We did the very things we never imagined we would do. And it's too late now, I've had a long look at you. Suddenly it felt as if I'd never had any other life at all: I woke up wearing a black crêpe dress, sangria lipstick, and a tooth-crunching headache, dark and sharp. But I remained a masterpiece of composure didn't I? Nothing ever ruffles you, you noticed and also how I was not beautiful, but calmness can have the same magnetic pull as beauty, can be so powerful that molecules and people realign themselves in a room to get a better view. There were times I couldn't even hear my own voice, it was hollow and infinitely far away. I didn't eat for two days. The doorbell rang and rang. I was busy reliving the moment where you and I ran up the library steps. Your navy shoes, the rain flecking our faces. I fell in love exactly how you'd arranged it. With my connivance, sure. But still. It was refreshing to find someone interested in me apart from my achievements or misfortunes, not always prying for more or trying to pick my life apart like a fish split in two and splayed open— those messy pin bones everywhere. You sat me down and told me the truth. Even if you don't like Poe, he invented the detective story. That was a long time ago. There was the evening you stopped me in the doorway to pick a thread off my sweater. Days later, I sat up suddenly in bed at the sound of your voice speaking clearly in my head. Come a little closer. When I knocked, the door had opened quicker than I'd expected; I was staring out at the street thinking of something else. You stopped me in the doorway to pick a thread off my sweater. And how spectacular to be reflected in your eyes. I couldn't understand what you were saying, I was too busy turning your words over in my mouth, those delicious syllables. I heard you say: come in Then the amber-colored everything, like the afterglow of a dream. Your Cézannes and owls and playing cards, the closeness of your face in the dark. There was a certain disorientation of being the wrong girl, with the wrong man, in the wrong apartment. But what can you do when someone tells you: come in and reaches for your hip. And their eyes can see inside of you. And they know you've got the blues. What song is this? I asked to have something to say. My loyalties were all over the place. My hands, everywhere. And even then, despite everything, it still came as a shock to me. The next day, you used the words think and love as I moved my breakfast around the plate. Do you even know what love is? What it looks like? What it tastes like? How it shimmers for a second before it turns to ash and moves right through you like a ghost in the room. How it tastes like two takeout boxes, the clinking of glass, another red mouth full of teeth. Weeks can go by like that, and it gets harder and harder not to be hungry. You said I hate to keep harping on this, but you really must eat something. Yes, I know. My parents said Intelligence isn't everything, Julia. Yes, I know. Yes, I know. I like fried eggs! I like jam and toast! I can eat four slices! I can eat the whole loaf! I was speaking in a very loud voice, everyone pretending not to hear. Really, my wolfish ego eats everything in sight, devouring affection and paperbacks, demanding loyalty and silence and caffeine. But the body is weak, turns off like a light switch; that's what I did. Meaning: the sculpture will emerge, but only when we stand still and are patient. You could feel my loneliness. Black tea, that's the ticket, you knew. Three sugar cubes, an ample slug of cream. You told me things would get better, and they did. Anyway, that was a long time ago. Last Sunday morning, I woke up late and climbed from a heavy, complicated dream. Nothing left but a ringing in my ears. Someone who looked like you put ground glass in my food because I had no discipline. I am telling you this dream for a reason. Look at me, I'm talking to you. I can still see inside you, too: all that art and regret adding up, mixed together, slowly frothing over. Heartbreak is my great secret, too. Don't you know— almost everybody's got one. Don't you know, that I never stopped loving you so much it ached inside me and almost felt like sadness but a certain heaviness can take over— it prompts a gentle goodbye at the gate, a parting glimpse, fingers tangled then no longer touching, It is the death haiku, accompanied by a gorgeous piano elegy. It doesn't really have a name. Anyway, that was a long time ago. All I am trying to say is Hello, old love. I am still waiting for you. You've always been a planet without an atmosphere. What I mean is that you're smart. People like you. They tie themselves in knots for you. I did. A long time ago. Although it was unlike me, I itched to reach for your hand and when we were alone, I took it. Remember? How sensational to be holding your hand, to wake up next to you in the morning. You took me to the mountains. Taught me the difference between ebonized wood and true ebony. Swept the hair off my face, gently. By September, everyone noticed my appetite had improved. You'd be surprised what small, everyday things can lift us out of despair.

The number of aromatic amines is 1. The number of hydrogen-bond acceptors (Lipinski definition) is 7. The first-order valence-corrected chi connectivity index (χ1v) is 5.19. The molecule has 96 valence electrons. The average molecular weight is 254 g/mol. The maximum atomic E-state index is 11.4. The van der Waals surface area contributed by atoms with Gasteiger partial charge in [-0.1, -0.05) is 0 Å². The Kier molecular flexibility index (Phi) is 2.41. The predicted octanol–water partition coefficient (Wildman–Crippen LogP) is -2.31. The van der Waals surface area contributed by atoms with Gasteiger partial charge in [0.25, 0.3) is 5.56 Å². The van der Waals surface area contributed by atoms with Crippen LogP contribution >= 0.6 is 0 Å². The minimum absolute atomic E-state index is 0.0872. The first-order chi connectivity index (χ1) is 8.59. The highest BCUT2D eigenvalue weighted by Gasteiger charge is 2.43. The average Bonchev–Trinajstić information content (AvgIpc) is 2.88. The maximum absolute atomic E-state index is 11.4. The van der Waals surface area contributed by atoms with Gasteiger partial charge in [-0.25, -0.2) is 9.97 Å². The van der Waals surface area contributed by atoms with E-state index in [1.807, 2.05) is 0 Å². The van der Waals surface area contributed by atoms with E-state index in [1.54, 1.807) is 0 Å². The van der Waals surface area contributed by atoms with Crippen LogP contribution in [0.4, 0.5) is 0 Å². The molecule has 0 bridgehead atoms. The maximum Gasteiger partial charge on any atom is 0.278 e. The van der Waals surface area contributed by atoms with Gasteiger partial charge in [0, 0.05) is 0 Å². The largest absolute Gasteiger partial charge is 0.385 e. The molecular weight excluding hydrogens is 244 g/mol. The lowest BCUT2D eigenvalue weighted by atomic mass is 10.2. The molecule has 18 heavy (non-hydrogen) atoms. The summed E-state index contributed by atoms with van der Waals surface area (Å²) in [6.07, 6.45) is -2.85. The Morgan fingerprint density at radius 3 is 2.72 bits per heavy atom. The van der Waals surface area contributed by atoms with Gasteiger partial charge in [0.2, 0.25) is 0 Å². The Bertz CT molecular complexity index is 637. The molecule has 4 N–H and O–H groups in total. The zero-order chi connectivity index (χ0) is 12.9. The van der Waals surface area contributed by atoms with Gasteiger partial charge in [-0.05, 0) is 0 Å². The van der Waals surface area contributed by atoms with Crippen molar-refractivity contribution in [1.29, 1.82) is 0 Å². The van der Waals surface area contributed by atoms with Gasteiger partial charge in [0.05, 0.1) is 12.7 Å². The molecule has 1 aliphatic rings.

Photo Credit: Lee Price Studio © 2009
After The Goldfinch by Donna Tart